Ood Cast Guide #12: Daleks

Surely the greatest of all the Doctor’s foes.  Best-known horrors in the universe.   The first villainous creature from Who to get itself snapped by Lord Snowdon for a postage stamp, get its own movie deal, get voted as better than both Godzilla and Gollum in the same poll and to have a small, wheeled library stool named after it.  Also, of course, the first Doctor Who characters to find a regular position both on a condiments tray and in a plumber’s van.

Created by Davros to be the final and greatest weapon of the brutal Skaro civil war, the Daleks soon grew a little too big for their shiny metallic boots and disobeyed their creator.  Essentially weapon-wielding toddlers in over-sized walking frames constantly throwing paddies, they are mutated Kaleds (one of the humanoid native races of Skaro), which – depending on which particular part of the mythos you catch – are a sort of green-ish gooey blob with several legs, a kind of glass vial with something crammed into it or even an one-eyed leggy octopus in a sheltered motorised scooter.

But these tin squid cases have been an all-conquering, ruthless force in interplanetary warfare for more generations than you’ve had cups of tea (which, incidentally, they’re pretty nifty at serving to military leaders).  Devoid of emotions other than hatred, Daleks are efficient, authoritarian and determined to achieve complete conformity – by wiping out every non-dalek lifeform, race and species.    But occasionally they show some fear – and although that used to be when they came across a spiral staircase, later it happened when they were confronted by an angry, gun-toting female.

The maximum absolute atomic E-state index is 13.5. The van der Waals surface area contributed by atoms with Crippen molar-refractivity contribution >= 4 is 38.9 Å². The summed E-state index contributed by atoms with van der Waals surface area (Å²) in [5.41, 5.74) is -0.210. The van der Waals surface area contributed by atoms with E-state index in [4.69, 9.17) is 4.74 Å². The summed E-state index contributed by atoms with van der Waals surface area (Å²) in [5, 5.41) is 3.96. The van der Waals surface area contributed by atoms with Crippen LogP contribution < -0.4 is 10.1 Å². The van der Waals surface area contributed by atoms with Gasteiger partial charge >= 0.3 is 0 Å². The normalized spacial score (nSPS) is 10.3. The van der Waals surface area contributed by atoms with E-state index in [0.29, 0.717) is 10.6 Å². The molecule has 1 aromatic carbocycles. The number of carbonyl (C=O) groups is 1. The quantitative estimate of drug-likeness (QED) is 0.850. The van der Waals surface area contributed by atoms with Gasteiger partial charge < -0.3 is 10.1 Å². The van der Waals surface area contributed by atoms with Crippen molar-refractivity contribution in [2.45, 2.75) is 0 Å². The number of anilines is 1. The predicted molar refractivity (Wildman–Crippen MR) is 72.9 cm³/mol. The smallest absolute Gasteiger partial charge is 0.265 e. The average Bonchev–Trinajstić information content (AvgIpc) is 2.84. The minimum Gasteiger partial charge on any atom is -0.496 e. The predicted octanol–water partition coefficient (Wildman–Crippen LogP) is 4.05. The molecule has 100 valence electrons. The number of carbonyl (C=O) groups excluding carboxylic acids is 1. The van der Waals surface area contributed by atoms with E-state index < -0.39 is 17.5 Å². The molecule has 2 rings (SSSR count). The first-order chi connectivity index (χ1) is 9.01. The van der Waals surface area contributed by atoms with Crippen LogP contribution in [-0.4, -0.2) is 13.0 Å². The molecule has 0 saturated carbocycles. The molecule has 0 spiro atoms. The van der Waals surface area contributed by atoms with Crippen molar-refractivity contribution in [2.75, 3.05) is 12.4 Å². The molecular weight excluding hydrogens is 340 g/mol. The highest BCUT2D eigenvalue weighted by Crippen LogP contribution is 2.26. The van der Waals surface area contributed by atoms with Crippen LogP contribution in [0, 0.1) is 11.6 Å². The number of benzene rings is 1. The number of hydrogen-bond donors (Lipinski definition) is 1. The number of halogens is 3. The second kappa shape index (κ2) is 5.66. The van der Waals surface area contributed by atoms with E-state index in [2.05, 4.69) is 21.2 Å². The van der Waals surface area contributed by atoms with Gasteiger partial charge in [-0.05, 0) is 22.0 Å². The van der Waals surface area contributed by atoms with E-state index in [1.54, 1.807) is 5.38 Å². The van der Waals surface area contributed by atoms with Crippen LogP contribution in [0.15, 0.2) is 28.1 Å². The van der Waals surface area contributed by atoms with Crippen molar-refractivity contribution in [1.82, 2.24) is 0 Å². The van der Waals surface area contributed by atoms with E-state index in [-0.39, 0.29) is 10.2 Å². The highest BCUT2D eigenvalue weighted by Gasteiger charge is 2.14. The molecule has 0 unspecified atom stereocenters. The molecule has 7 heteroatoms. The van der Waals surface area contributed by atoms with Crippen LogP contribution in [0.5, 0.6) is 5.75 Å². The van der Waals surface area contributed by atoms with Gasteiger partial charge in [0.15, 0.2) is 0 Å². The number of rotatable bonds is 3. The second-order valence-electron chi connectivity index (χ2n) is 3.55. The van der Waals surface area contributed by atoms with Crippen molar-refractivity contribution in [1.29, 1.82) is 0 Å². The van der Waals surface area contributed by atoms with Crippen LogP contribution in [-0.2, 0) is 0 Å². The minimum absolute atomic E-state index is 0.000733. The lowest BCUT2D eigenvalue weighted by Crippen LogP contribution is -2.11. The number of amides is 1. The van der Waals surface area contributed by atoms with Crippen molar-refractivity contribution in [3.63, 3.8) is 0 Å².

Over the millennia, Dalek life has been beset and divided by civil wars – initially between the Thal and Kaleds (or was that the Dals and the Thals), Imperial Daleks and Renegade Daleks, and later on with the Dalek version of Scientology – the Cult of Skaro…  But most recently we saw a new generation being created when Dalek DNA was accidently mixed with a packet of Smarties.

They have been defeated by the Doctor on numerous occasions, using various methods – including turning pacifist Thals into genocidal bludlusting Dalek killers, but much more commonly, using something to blow them up… volcanic explosions, self-destruct devices, straightforward bombs and the Hand of Omega have all been used the destroy dalek ships, and on at least one occasion, the building they were in was blown up to stop their attempts at conquest.

There’s little to distinguish between Daleks – they share speech patterns, tones and voices as well as thought processes and instincts… and not one has thought to embellish the catchphrase they first uttered on screen in 1963: “Exterminate”.  That’s a little lazy, right?